It’s finally feeling like winter, for now at least, and right on cue I’m starting to think of all the winter promises I like to make myself that I know I can never really keep. Let’s see, besides the endless books and movies and albums to digest I’d really love to try to read the New York City Charter from start to finish, and the Multiple Dwelling Law as well. (Incidentally, isn’t it crazy that we write laws to govern our society and then need an entire profession to actually understand them? That’s gotta be intentional, right?) Also, I’d like to watch whatever movie is showing on the broadcast television movie channel (WNYWDT2), from start to finish, every couple of nights. That’s gotta be worth something.
I know, I know, it’s never gonna happen (damn other things!). But hey, that’s kind of a recurring theme of this blog in general, isn’t it? The endless tangents I can’t ever hope to explore; the overlapitude of life; my own personal attempt to be Wikipedia; shamelessly linking to old posts all the time. Well, what else? I suppose another winter promise of course is to write more about all the places I noticed in those warmer more carefree days. I think I can keep that one at least (as long as there’s nothing good on the movie channel). Like the old Captain Joseph Rose House on Water and Dover Streets (273 Water Street to be exact), in the South Street Seaport Historic District. Why don’t I start there?
Because it turns out that it’s a doozy. It’s not just that it’s the third oldest extant building in Manhattan (though it is! – after the Morris-Jumel Mansion and Saint Paul’s Chapel), but that its narrative arc so closely resembles that of the city in general. As the name implies, the house was constructed as the family home of Joseph Rose, perhaps as early as 1773 but no later than 1781. Rose was a sea captain and merchant, trading specifically in Honduran mahogany (the only kind of mahogany I ever buy). At the time of construction, Water Street – itself essentially landfill added to the original shoreline of Pearl Street – ran right along the East River and Captain Rose could park his ship, the Industry, on his shared pier right out back. His neighbors were mainly merchants as well, back when this area was kind of a live/work residential neighborhood (as most neighborhoods back then were), though the size and fashion of his house spoke to Rose’s success. He would move to Pearl Street in 1791, passing on the Water Street property to his son.
I’m not sure how long his son stayed put exactly, but by the early 19th century the first floor had been converted into commercial use, befitting the changing character of the neighborhood (and the city in general) as merchants, artisans and anyone else of that class moved away from living and working in the same location. Incidentally, one outcome of this separation of work from the residential household was the beginning of “bad” neighborhoods. Before you tended to have a mixture of classes (master, apprentice, servant) all living in the same vicinity, if not building; with the end of that came the sorting of classes into physically separate neighborhoods. By the mid-19th century (if not sooner) Water Street and the surrounding area had become a poor one, as was true of most of the city’s water-front neighborhoods.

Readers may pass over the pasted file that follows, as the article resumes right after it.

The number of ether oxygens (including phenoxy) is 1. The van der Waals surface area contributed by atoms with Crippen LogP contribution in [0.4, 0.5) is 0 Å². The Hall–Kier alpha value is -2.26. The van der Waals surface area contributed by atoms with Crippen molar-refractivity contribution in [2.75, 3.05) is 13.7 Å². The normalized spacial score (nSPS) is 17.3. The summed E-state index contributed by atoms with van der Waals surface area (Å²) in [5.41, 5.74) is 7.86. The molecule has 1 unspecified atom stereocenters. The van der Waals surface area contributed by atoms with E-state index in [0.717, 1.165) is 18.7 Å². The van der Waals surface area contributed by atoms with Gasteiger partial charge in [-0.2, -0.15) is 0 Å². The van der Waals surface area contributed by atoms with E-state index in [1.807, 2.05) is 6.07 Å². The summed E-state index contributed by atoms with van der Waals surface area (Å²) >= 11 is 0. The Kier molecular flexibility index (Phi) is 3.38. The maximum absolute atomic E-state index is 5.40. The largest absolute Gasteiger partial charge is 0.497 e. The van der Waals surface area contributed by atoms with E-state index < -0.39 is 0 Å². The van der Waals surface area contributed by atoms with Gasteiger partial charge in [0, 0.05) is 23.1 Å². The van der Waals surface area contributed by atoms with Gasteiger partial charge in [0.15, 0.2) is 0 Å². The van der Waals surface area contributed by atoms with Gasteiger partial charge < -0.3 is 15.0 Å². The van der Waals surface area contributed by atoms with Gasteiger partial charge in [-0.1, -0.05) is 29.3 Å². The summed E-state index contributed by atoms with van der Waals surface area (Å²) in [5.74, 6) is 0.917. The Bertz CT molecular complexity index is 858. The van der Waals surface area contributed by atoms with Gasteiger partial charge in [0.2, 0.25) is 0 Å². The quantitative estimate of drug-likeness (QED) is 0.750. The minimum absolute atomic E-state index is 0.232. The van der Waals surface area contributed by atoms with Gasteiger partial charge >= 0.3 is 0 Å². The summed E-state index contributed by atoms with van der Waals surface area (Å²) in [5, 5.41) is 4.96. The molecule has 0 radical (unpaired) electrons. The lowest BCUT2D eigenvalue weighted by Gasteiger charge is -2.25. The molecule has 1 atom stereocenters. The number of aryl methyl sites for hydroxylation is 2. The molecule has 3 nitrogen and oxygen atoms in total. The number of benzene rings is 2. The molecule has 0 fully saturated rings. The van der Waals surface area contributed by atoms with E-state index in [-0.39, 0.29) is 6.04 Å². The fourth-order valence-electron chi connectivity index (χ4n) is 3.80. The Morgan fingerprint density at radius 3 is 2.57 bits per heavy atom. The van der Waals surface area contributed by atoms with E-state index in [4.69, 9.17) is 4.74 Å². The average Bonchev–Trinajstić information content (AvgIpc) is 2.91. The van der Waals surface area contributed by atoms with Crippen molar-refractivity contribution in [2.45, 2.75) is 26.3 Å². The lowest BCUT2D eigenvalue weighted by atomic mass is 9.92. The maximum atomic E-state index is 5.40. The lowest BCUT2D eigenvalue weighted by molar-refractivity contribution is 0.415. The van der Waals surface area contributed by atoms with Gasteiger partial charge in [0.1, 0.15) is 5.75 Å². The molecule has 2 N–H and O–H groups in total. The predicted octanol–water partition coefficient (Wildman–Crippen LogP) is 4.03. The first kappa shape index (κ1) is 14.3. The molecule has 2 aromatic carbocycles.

It’s reputation probably wasn’t helped any when the old Rose House was bought by Christopher Keyburn in 1863 and turned into “Sportsmen’s Hall.” Keyburn, better known as Kit Burns, and even better known as one of the last known leaders of the Dead Rabbits gang, was a saloon keeper and “sportsmen,” and his hall offered drinking, dancing, gambling, bare knuckle boxing, and – most famously of all – dog and rat fights. The center of the tavern was an 8 foot wide “rat pit,” surrounded by tiered benches for the crowd; for the main attraction burlap bags of wharf rats would be released into the pit, with bets made as to how quickly a dog could kill 100 of them. (The record, apparently, was under 6 minutes, set by Burn’s prize terrier Jack. He was stuffed upon his death and given pride of place above Burn’s bar). Another star attraction was Jack the Rat, Burn’s son-in-law, who for a dime would bite the head off a live mouse. For a quarter he’d do the same with a rat. (Don’t give him a dollar.)
So yeah, they knew how to party back then. But like all good ones it couldn’t last. Sportsmen’s Hall was closed down in 1870 after an intense campaign by Henry Bergh, founder of the newly created American Society for the Prevention of Cruelty to Animals (though apparently Burns simply opened a new “rat-pit” further down Water Street; he would die, at age 39, that same year). The old Rose House was leased to the more respectable Methodist Church instead, as a home for “fallen women.” After a fire in 1904 the building was turned into a warehouse, until another fire in 1974 gutted the place, leaving it essentially a roofless facade. The city would seize the property two years later for back taxes, as they were doing on a massive scale back then across the boroughs.
They held it for over two decades, until 1997, when it was sold for $1 and a 14 year tax abatement to the Sciame Development Company. Using photographs and historical records the company spent over a million dollars restoring the building to something like it’s original appearance and today, of course, its four units could command prices well over a million dollars apiece. As always with these buildings that have been gutted and then rebuilt I’ve got to wonder, is it really fair to call this the third oldest building in Manhattan? Isn’t it really the third oldest wall? I’ve asked this kind of question before I think. I mean, don’t get me wrong, it’s cool; it’s a good wall. I would have bought it for a dollar.